No, I'm not using maxconnections
I’m not using the
maxconnections feature in the configuration file. Here is why.
Why it hurts
In the good old days of OfflineIMAP, you were probably told to enable
maxconnections to either synchronize multiple accounts or improve performance. I would not ask you to use this feature anymore.
This is something hard to say but it’s true that nowadays nobody has good/full understanding on multithreading in the code. Multithreading was introduced early but it appears that it badly supported all the later changes. IMAP connections internally requires locks that have to be correctly handled everywhere. While it’s commonly known to be a hard task by itself, things are currently worse because the same chunks of code can be used in different contexts (e.g.: with/without IDLE).
Those configuration options were the only way to synchronize multiple accounts because of a global lock. OfflineIMAP used to allow only one instance of the program. For some years, things have changed: locking is done at the account level.
See this commit and this one for details.
Thanks to Sebastian Spaeth, running OfflineIMAP more than once is fine as long as it’s not with the same account(s).
That’s what greatly helps: running multiple instances is a good workaround of the messing code. This way, you only rely on code about locking at the account level which required only 23 lines of change when introduced. Much better than having to rely on locks spread all over the code about IMAP sessions, each handled by one Python thread.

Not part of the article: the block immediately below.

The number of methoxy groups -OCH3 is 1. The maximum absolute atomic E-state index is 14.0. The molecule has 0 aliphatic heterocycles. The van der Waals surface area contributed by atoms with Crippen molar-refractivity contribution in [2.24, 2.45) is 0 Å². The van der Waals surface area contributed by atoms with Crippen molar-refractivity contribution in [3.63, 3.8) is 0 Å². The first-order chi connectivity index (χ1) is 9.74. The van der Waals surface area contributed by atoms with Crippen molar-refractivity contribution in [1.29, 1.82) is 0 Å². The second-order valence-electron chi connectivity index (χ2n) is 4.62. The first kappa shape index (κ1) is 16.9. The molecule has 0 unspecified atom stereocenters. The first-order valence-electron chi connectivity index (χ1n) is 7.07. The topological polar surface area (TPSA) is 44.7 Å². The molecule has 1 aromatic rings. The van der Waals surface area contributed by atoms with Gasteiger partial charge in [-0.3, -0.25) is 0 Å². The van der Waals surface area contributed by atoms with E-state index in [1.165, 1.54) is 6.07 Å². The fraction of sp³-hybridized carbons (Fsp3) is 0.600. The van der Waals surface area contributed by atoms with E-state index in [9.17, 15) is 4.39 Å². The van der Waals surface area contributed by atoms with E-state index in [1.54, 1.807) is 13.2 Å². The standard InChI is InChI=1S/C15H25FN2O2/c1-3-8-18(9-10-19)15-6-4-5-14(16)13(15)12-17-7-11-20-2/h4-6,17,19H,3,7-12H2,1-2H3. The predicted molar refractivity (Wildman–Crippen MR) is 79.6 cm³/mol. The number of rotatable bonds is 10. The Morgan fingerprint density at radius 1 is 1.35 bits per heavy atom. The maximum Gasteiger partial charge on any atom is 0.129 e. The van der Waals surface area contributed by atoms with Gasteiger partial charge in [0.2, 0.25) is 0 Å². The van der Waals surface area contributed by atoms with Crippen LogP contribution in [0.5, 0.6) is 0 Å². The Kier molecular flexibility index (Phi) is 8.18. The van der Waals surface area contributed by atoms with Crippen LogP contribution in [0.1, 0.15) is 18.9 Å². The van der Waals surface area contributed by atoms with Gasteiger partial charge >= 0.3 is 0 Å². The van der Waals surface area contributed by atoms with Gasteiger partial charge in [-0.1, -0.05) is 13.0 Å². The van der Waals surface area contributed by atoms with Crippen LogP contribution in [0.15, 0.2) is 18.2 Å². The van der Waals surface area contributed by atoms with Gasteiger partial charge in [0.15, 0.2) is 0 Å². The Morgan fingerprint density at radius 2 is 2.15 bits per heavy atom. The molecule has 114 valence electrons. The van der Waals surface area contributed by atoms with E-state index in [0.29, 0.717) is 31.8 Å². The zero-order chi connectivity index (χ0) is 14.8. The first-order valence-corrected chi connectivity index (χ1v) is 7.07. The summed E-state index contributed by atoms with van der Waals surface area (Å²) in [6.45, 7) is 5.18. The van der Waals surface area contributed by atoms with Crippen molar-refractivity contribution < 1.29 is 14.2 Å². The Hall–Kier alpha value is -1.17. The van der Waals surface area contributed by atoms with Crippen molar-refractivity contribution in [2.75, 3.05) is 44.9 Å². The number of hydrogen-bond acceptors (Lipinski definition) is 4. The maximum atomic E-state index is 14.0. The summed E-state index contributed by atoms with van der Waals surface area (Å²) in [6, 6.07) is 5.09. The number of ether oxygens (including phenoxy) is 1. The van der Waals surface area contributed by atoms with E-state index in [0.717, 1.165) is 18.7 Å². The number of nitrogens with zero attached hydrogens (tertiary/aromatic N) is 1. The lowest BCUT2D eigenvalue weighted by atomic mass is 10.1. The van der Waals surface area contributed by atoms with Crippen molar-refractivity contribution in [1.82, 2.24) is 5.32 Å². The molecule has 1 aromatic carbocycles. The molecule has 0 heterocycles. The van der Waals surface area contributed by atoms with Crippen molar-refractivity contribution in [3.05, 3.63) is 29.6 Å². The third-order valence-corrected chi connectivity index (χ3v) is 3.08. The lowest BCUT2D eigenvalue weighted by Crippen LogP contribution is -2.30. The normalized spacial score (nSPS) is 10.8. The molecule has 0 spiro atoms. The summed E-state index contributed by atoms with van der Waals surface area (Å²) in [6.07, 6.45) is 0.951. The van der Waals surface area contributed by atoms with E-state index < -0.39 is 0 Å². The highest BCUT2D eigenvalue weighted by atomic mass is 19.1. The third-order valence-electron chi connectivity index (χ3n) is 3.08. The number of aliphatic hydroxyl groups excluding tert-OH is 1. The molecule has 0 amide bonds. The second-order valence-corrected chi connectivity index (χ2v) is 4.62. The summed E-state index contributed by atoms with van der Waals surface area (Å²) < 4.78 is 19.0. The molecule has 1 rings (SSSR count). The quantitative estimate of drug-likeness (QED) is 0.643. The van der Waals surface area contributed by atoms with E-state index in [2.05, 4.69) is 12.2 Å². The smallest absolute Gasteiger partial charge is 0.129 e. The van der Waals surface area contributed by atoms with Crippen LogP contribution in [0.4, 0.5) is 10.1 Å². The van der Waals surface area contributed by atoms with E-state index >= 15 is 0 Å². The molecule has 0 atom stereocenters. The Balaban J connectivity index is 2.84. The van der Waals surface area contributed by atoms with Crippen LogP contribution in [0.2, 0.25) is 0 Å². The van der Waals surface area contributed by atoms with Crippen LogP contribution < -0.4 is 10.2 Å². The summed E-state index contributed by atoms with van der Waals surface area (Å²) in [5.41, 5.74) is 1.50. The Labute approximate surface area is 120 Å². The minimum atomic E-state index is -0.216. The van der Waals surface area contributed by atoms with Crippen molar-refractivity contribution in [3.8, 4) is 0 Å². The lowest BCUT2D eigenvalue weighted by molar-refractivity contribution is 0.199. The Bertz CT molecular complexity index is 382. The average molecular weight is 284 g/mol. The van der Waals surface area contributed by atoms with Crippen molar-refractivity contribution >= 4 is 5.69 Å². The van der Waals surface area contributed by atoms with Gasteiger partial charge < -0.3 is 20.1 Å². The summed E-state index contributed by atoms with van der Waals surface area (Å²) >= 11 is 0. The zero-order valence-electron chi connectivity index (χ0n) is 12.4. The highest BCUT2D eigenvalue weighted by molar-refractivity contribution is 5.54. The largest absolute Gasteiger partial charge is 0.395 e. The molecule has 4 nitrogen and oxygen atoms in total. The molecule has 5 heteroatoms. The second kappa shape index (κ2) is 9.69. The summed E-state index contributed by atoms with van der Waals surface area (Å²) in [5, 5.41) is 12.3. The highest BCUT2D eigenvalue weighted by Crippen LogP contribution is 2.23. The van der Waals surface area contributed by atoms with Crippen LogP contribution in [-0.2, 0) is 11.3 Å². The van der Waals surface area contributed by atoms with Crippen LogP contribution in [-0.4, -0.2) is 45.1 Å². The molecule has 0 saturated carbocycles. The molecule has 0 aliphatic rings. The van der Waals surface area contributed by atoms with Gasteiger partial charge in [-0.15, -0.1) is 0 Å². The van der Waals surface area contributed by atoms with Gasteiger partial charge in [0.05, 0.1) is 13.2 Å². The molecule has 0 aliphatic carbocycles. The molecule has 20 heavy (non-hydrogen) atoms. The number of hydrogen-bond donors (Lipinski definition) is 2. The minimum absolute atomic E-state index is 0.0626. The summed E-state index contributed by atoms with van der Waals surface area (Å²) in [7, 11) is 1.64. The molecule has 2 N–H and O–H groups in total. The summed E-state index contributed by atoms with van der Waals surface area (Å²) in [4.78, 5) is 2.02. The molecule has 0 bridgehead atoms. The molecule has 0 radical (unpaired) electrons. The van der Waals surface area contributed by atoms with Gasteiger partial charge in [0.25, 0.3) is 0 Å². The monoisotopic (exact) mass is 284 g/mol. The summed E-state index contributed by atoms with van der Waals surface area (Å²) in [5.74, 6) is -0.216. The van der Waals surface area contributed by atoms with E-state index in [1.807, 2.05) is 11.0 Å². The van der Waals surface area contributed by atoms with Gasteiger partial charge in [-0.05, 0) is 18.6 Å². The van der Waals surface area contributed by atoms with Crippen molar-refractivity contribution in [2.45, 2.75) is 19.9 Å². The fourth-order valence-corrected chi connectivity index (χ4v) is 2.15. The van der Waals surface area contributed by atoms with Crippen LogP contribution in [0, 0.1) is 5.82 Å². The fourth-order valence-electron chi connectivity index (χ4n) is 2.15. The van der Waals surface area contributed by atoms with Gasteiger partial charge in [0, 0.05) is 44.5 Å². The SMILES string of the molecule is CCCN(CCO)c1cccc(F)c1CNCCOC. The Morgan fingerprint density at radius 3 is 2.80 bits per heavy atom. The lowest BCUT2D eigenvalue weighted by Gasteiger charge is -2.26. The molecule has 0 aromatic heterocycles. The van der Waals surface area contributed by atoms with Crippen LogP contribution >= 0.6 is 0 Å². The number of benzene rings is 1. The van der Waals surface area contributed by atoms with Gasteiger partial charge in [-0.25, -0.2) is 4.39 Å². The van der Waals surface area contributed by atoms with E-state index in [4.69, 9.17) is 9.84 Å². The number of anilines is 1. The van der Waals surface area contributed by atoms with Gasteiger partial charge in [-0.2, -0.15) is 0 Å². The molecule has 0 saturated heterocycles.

Because OfflineIMAP proved to have some glitches with multithreading, my advice is you should make your best to avoid weird errors and tracebacks: simply avoid
maxconnections if you can.
That’s why I’m much more confident with multiple instances running at the same time.
This advice is not always possible If you want to enable IDLE with more than one folder, you can’t apply. Each IDLE folder requires a dedicated IMAP connection.
Running more than one OfflineIMAP instance
In order to synchronize all my accounts in one command, I wrote a shell script with this kind of tricks:
Ok, I agree with you this full thing is not glorious. But it’s effective. And if you hit weird errors, you might like to be aware it’s possible to improve stability. ,-)